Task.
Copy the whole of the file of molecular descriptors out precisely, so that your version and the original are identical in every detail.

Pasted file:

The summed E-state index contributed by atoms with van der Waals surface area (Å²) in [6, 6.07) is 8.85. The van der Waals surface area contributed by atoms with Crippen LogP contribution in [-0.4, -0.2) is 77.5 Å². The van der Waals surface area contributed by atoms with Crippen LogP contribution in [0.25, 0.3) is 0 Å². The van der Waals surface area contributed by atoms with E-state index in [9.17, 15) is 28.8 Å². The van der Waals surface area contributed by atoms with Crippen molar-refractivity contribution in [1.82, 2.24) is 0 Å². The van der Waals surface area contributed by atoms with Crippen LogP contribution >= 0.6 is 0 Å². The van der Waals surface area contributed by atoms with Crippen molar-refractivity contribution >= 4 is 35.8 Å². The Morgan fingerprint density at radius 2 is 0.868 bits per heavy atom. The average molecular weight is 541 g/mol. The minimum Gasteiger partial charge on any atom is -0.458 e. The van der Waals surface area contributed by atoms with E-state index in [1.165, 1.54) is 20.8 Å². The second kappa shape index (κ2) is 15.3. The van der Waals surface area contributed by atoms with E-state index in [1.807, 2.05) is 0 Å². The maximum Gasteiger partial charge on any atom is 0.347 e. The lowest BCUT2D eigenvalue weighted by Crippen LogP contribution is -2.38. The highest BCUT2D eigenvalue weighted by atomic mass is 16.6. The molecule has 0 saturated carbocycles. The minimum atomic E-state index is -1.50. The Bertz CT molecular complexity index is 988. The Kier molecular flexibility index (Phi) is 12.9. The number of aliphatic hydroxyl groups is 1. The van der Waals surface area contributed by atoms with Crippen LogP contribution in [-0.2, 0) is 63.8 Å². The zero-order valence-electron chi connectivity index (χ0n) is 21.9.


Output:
The summed E-state index contributed by atoms with van der Waals surface area (Å²) in [6, 6.07) is 8.85. The van der Waals surface area contributed by atoms with Crippen LogP contribution in [-0.4, -0.2) is 77.5 Å². The van der Waals surface area contributed by atoms with Crippen LogP contribution in [0.25, 0.3) is 0 Å². The van der Waals surface area contributed by atoms with E-state index in [9.17, 15) is 28.8 Å². The van der Waals surface area contributed by atoms with Crippen molar-refractivity contribution in [1.82, 2.24) is 0 Å². The van der Waals surface area contributed by atoms with Crippen LogP contribution >= 0.6 is 0 Å². The van der Waals surface area contributed by atoms with Crippen molar-refractivity contribution >= 4 is 35.8 Å². The Morgan fingerprint density at radius 2 is 0.868 bits per heavy atom. The average molecular weight is 541 g/mol. The minimum Gasteiger partial charge on any atom is -0.458 e. The van der Waals surface area contributed by atoms with E-state index in [1.165, 1.54) is 20.8 Å². The second kappa shape index (κ2) is 15.3. The van der Waals surface area contributed by atoms with E-state index in [1.807, 2.05) is 0 Å². The maximum Gasteiger partial charge on any atom is 0.347 e. The lowest BCUT2D eigenvalue weighted by Crippen LogP contribution is -2.38. The highest BCUT2D eigenvalue weighted by atomic mass is 16.6. The molecule has 0 saturated carbocycles. The minimum atomic E-state index is -1.50. The Bertz CT molecular complexity index is 988. The Kier molecular flexibility index (Phi) is 12.9. The number of aliphatic hydroxyl groups is 1. The van der Waals surface area contributed by atoms with Crippen LogP contribution in [-0.2, 0) is 63.8 Å². The zero-order valence-electron chi connectivity index (χ0n) is 21.9.